Public Relations in Insurance Industry
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Published: Tue, 11 Jul 2017
There are various definitions of Public Relations. Lee Edwards emphasize that there is no universally agreed definition of PR due to the fact that “PR is used in a huge range of industries and in each one slightly different skills and competencies have emerged among practitioners” (Tench and Yeomans, 2009:4)
Overall we can distinguish between academic and practitioners public relations definitions. For the academic point of view, Harlow offered the next definition: “Public relations is a distinctive management function which helps establish and maintain mutual lines of communication, understanding, acceptance and cooperation between an organization and its publics; involves the management of problems or issues; helps management to keep informed on and responsive to public opinions; defines and emphasizes the responsibility of management to serve the public interest; helps management keep abreast of and effectively utilize change; serving as an early warning system to help anticipate trends; and uses research and ethical communication techniques as its principal tools” (Tench and Yeomans, 2009:4). It is a definition that covers most aspects of PR.
On the other side practitioners use PR to substitute terms like corporate communications or organizational communication. During the first World Assembly of Public Relations Associations, in August of 1978 that was held in Mexico City the definition of public relations was developed as “the art and social science of analyzing trends, predicting their consequences, counseling organizational leaders, and implementing planned programs of action, which will serve both the organization and the public interest.” (Tench and Yeomans, 2009:6)
What is insurance?
If a layman needs to be explained what insurance is, it is all about managing risks on behalf of others. One of the most popular forms of insurance, life insurance, the insurance company makes an attempt to manage the death rates of its clients. The insurance company charges premiums from the policyholders and then invests the money in other low risk investments. The money, along with benefits is paid to the policyholder on maturity or to the beneficiaries in case of death of the policyholder. Insurance companies use demographic data to make life estimates of policyholders. Characteristics like age, sex and smoking and drinking habits are taken into consideration to decide on the premium amount. Shorter the life estimate, higher is the premium payable. For other forms of insurance like health, property, automobile etc., the same rule applies.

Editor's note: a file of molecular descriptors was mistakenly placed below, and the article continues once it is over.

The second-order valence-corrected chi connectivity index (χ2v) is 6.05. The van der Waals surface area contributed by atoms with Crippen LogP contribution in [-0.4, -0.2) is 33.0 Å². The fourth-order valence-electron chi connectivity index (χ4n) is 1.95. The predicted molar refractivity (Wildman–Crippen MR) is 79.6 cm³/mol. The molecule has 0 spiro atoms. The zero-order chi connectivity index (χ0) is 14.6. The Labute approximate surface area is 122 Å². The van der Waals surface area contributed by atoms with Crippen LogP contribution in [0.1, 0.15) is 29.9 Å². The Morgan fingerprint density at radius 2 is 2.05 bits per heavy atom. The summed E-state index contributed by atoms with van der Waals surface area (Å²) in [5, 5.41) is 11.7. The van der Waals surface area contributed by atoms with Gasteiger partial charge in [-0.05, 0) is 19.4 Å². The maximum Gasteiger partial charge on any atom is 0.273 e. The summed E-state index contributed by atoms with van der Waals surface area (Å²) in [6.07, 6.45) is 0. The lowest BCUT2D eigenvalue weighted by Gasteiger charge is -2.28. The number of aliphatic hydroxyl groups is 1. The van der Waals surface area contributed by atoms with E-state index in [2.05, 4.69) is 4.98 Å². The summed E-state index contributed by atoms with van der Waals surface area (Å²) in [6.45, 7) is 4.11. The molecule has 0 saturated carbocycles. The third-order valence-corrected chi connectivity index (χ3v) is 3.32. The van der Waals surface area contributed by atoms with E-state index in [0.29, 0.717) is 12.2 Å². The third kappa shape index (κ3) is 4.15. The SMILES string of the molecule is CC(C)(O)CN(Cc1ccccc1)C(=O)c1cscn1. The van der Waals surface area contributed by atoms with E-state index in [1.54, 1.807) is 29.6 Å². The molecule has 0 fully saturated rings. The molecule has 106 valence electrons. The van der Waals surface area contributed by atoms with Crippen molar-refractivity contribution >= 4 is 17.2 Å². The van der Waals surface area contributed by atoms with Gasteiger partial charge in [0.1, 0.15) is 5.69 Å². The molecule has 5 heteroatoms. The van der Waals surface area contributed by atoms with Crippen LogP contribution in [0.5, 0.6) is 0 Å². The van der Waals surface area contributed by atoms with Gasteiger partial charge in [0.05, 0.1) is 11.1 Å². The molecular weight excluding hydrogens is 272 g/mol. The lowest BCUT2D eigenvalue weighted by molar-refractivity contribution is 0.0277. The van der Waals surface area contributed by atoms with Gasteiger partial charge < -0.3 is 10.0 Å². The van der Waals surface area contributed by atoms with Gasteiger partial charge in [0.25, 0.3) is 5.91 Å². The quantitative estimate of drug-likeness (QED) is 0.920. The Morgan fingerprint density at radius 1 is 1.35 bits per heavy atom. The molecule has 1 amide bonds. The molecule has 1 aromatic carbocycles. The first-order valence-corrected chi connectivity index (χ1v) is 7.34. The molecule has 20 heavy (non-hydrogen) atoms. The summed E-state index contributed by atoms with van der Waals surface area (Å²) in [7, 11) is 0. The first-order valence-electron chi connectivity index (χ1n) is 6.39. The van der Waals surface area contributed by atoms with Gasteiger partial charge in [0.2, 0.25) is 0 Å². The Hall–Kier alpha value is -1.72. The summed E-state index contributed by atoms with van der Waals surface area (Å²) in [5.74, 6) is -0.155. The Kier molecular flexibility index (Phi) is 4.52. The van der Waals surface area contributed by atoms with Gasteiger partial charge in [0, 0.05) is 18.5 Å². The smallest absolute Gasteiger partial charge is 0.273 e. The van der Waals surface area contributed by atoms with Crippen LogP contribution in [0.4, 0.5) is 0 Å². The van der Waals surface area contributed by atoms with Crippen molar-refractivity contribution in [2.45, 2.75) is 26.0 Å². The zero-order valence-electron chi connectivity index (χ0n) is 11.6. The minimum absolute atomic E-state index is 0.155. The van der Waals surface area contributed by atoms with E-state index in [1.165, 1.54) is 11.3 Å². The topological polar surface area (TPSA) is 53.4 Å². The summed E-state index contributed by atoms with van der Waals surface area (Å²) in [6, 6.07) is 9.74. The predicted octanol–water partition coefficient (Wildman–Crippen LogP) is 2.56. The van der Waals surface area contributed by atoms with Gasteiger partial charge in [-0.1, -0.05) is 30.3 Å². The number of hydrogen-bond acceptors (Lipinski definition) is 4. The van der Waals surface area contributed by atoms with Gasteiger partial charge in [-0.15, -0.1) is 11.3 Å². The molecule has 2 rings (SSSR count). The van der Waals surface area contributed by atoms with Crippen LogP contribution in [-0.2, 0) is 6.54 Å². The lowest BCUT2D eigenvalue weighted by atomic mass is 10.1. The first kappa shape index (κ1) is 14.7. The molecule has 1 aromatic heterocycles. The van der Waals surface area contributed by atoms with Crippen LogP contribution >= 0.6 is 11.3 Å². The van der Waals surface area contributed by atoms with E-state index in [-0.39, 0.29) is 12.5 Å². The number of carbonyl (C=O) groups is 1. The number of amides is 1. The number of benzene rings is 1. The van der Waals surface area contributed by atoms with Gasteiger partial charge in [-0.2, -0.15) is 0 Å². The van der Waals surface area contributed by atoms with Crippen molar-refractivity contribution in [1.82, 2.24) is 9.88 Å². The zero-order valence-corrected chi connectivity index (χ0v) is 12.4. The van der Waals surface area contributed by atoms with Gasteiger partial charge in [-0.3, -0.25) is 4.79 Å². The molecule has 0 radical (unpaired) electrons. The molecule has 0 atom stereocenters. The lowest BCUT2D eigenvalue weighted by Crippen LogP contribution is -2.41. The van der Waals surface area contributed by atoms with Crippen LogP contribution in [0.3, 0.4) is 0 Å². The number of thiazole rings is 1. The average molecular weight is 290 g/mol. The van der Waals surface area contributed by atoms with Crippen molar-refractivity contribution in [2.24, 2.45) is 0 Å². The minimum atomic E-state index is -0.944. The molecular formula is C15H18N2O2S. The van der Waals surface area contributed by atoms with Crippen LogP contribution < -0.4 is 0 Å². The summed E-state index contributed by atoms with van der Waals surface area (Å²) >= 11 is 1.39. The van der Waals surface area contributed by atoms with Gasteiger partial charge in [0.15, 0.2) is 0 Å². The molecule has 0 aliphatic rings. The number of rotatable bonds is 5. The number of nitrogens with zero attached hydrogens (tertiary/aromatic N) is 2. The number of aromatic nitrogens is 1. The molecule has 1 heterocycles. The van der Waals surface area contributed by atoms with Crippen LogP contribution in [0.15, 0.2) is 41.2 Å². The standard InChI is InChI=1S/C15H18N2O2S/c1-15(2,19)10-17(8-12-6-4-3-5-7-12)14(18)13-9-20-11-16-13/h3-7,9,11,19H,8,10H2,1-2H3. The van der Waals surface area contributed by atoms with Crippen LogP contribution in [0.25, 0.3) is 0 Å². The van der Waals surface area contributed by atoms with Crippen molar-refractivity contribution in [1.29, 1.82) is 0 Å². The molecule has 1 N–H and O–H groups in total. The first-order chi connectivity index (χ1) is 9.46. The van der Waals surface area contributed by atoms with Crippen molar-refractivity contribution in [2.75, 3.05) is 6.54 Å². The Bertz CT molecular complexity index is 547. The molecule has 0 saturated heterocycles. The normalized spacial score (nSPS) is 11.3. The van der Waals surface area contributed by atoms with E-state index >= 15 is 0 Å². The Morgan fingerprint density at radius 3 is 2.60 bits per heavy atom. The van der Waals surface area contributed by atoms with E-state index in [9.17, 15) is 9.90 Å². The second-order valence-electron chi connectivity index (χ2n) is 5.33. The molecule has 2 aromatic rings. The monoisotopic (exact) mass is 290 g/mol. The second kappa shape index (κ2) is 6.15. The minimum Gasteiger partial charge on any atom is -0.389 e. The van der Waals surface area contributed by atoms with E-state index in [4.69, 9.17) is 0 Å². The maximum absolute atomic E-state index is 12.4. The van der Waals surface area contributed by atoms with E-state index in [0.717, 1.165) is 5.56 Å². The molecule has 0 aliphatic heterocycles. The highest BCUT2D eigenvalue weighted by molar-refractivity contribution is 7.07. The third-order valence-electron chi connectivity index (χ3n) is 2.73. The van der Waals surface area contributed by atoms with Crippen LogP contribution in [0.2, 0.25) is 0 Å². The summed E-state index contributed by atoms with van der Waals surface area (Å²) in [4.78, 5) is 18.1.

In the year 1999 in the United States, the Gramm-Leach-Bliley Act legislated that banks, insurance and brokerage firms and various other types of financial institutions can join together and offer their customers more varied and complete range of services. As a result of this act, especially in the insurance industry, there have been some major mergers and acquisitions. In the past some years, the majority of the liability insurance underwriting in the US insurance industry has been through the bigger firms while these firms have been busy acquiring other smaller insurance firms. (The Industry Handbook: The Insurance Industry)
Insurance companies are not charitable organizations. While managing risk, they also look to make profits. The industry is one of the most competitive in the world with multiple companies vying for a place in the market. It is not uncommon to find new entrants coming in from time to time. To maintain their foothold, existing insurance companies are required to come up with new products very now and then. Insurance companies are also governed by strict rules and legislations and are required to publish their financial results as and when the law states. It is also common knowledge that the insurance industry receives a lot of flak from policyholders, former employees and the media. Hence, the role of public relations in the insurance industry is of utmost importance. Unlike other fields in insurance, PR requires specialization in this field because it is a critical job in the industry.
Social and economic impact of PR:
The social impact of public relations is quite clearly visible. This line of job is totally concerned with communicating with the public and the media. The power exerted by public relations as a socially-embedded profession is a focus for increasing numbers of scholars in the field. Critical approaches to public relations examine the manner in which the profession sustains or generates social inequity and include theoretical critiques of scholarly work by industry frontrunners like Aldoory and Pieczka. In addition to these and other works focusing on specific aspects of public relations, there have been broader analyses of public relations and its influence on society and the discussion is still evolving. (Bridgen Liz, Emotional labour and the pursuit of personal branding:Â Public relations practitioners’ use of social media)
The economic impact of public relations has received less attention that it deserves because it has always been looked upon as a service industry. The economic impact of PR from induced economic output of PR vis-à-vis buyer and seller transactions is completely different from the reliable figures. Till now, the calculation of economic impact of PR was done in the same way as it was done for the advertising industry. Both were considered as capital intensive activities but the fact is that PR is more of a labor intensive activity. In order to calculate the economic impact of PR, a three step process is required –
Identify the number of professionals in the industry.
Estimate their annual CTC.
Adopt an economic multiplier which accounts for the increased productivity delivered by those professionals, as it would seem senseless for an organization to invest resources in activities whose final value is considered equal to or lower than their gross costs. Falconi Toni M. (2006)
Public Relations and the Insurance Industry – Scope
From the findings stated already, it seems quite natural that the insurance industry needs PR specialists. There are many companies that outsource their PR to professional PR firms but there are many more that have an in house team of PR specialists. PR is a specialized job that can only be handled by professionals who have done a specialized course in this field. While a PR professional has the potential to make it big in the insurance industry and earn good money, there are some social and economic contexts that must be cleared right in the beginning.